Aegis project wouldn’t serve Queen Anne any better
[Regarding “Neighborhood Advocacy Group Fights Aegis Rezone Permit, Oct. 24:] Clearly, adding the amount of facility to the same area of space must increase congestion, which is not what that area of Queen Anne bestows.
The “three Es” of architecture/city planning are environment, engagement and equity. Congestion certainly will not contribute to the character of Queen Anne.
There is a fine line between building for purpose (environment and/or engagement) or intention (value of real estate or attempting to transform a neighborhood), which may not be the case here, but certainly seems so with the future project near Seattle Pacific University.
The already-in-existence and numerous assisted-living facilities would prove a rectifying choice and definitely serve the neighborhood better.
Coal trains less of concern than developments
[Regarding “Passing Coal Trains Will Greatly Impact Local Health,” Sept. 19:] I’m a native of Seattle — born here and still live here. In the ‘50s and early ‘60s where the play fields are now was a city garbage dump, burning most of the garbage in the open. For years and still today, you can smell the garbage they buried and didn’t remove.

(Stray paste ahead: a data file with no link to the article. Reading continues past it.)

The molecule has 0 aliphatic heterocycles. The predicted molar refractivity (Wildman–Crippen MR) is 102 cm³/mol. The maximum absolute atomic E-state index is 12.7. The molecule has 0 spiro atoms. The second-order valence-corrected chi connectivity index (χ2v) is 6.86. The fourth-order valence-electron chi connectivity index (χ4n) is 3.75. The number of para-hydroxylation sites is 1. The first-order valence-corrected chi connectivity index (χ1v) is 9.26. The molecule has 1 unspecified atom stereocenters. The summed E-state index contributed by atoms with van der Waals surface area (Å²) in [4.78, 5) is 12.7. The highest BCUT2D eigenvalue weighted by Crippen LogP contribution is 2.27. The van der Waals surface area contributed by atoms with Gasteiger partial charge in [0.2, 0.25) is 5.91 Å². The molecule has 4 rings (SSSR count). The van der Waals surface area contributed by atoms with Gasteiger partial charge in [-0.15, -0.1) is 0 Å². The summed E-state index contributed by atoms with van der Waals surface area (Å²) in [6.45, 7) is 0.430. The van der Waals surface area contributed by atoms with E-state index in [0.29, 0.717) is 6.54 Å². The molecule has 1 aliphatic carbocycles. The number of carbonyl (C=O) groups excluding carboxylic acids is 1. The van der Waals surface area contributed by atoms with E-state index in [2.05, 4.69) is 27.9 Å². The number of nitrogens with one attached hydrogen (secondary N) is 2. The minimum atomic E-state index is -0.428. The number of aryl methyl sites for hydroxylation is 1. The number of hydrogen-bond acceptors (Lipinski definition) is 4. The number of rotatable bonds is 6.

Coal is this nation’s main source of energy, and personally, if they have to come through Interbay, instead of closer to neighborhoods, I would think that would be the best. The residents that bought their homes by Interbay were well aware of the railroad.
I’m more concerned with the 256 apartments that they want to build where the Brown Bear hand car wash (on 15th [Avenue West,] right before [West] Dravus [Street]) [is] and what impact that is going to have on traffic.
Ward politics not good for Seattle
Regarding Geov Parrish’s “Meanwhile, in Next Year’s Election,” Nov. 7:] I enjoy your writing style. And I almost always agree with your politics.
But I completely disagree with you about electing the Seattle City Council members as district seats instead of citywide.
Please read “Boss: Richard J. Daley of Chicago,” by Mike Royko, for an example of how ward politics came to rule Chicago. Not something I would ever want to see in Seattle.
Thanks for all your years of good work. I look forward to reading your next column.